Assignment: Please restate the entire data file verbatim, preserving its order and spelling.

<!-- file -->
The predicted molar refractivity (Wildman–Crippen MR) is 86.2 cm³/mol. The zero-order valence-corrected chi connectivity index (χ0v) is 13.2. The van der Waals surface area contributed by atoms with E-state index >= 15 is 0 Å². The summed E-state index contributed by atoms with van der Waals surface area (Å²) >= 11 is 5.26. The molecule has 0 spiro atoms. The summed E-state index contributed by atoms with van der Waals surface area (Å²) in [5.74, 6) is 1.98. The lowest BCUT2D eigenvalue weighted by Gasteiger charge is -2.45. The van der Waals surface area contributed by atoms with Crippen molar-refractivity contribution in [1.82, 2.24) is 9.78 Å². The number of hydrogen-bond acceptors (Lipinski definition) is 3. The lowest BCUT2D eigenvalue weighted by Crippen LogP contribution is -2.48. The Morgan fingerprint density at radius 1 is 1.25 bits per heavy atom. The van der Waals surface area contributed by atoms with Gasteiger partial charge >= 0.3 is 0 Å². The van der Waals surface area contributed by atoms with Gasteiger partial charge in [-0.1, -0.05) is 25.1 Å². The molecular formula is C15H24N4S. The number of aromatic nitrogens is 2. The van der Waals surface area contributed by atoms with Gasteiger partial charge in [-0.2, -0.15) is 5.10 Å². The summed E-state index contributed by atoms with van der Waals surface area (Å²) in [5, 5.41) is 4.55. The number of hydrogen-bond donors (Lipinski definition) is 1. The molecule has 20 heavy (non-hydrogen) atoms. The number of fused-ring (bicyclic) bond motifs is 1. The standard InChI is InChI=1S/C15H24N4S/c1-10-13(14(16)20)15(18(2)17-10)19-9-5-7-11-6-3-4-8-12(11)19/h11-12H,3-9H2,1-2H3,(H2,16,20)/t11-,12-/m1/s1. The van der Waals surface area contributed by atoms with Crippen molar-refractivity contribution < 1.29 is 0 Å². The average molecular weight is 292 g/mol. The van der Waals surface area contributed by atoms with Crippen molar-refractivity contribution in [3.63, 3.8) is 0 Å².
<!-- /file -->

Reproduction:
The predicted molar refractivity (Wildman–Crippen MR) is 86.2 cm³/mol. The zero-order valence-corrected chi connectivity index (χ0v) is 13.2. The van der Waals surface area contributed by atoms with E-state index >= 15 is 0 Å². The summed E-state index contributed by atoms with van der Waals surface area (Å²) >= 11 is 5.26. The molecule has 0 spiro atoms. The summed E-state index contributed by atoms with van der Waals surface area (Å²) in [5.74, 6) is 1.98. The lowest BCUT2D eigenvalue weighted by Gasteiger charge is -2.45. The van der Waals surface area contributed by atoms with Crippen molar-refractivity contribution in [1.82, 2.24) is 9.78 Å². The number of hydrogen-bond acceptors (Lipinski definition) is 3. The lowest BCUT2D eigenvalue weighted by Crippen LogP contribution is -2.48. The Morgan fingerprint density at radius 1 is 1.25 bits per heavy atom. The van der Waals surface area contributed by atoms with Gasteiger partial charge >= 0.3 is 0 Å². The van der Waals surface area contributed by atoms with Gasteiger partial charge in [-0.1, -0.05) is 25.1 Å². The molecular formula is C15H24N4S. The number of aromatic nitrogens is 2. The van der Waals surface area contributed by atoms with Gasteiger partial charge in [-0.2, -0.15) is 5.10 Å². The summed E-state index contributed by atoms with van der Waals surface area (Å²) in [5, 5.41) is 4.55. The number of hydrogen-bond donors (Lipinski definition) is 1. The molecule has 20 heavy (non-hydrogen) atoms. The number of fused-ring (bicyclic) bond motifs is 1. The standard InChI is InChI=1S/C15H24N4S/c1-10-13(14(16)20)15(18(2)17-10)19-9-5-7-11-6-3-4-8-12(11)19/h11-12H,3-9H2,1-2H3,(H2,16,20)/t11-,12-/m1/s1. The van der Waals surface area contributed by atoms with Crippen molar-refractivity contribution < 1.29 is 0 Å². The average molecular weight is 292 g/mol. The van der Waals surface area contributed by atoms with Crippen molar-refractivity contribution in [3.63, 3.8) is 0 Å².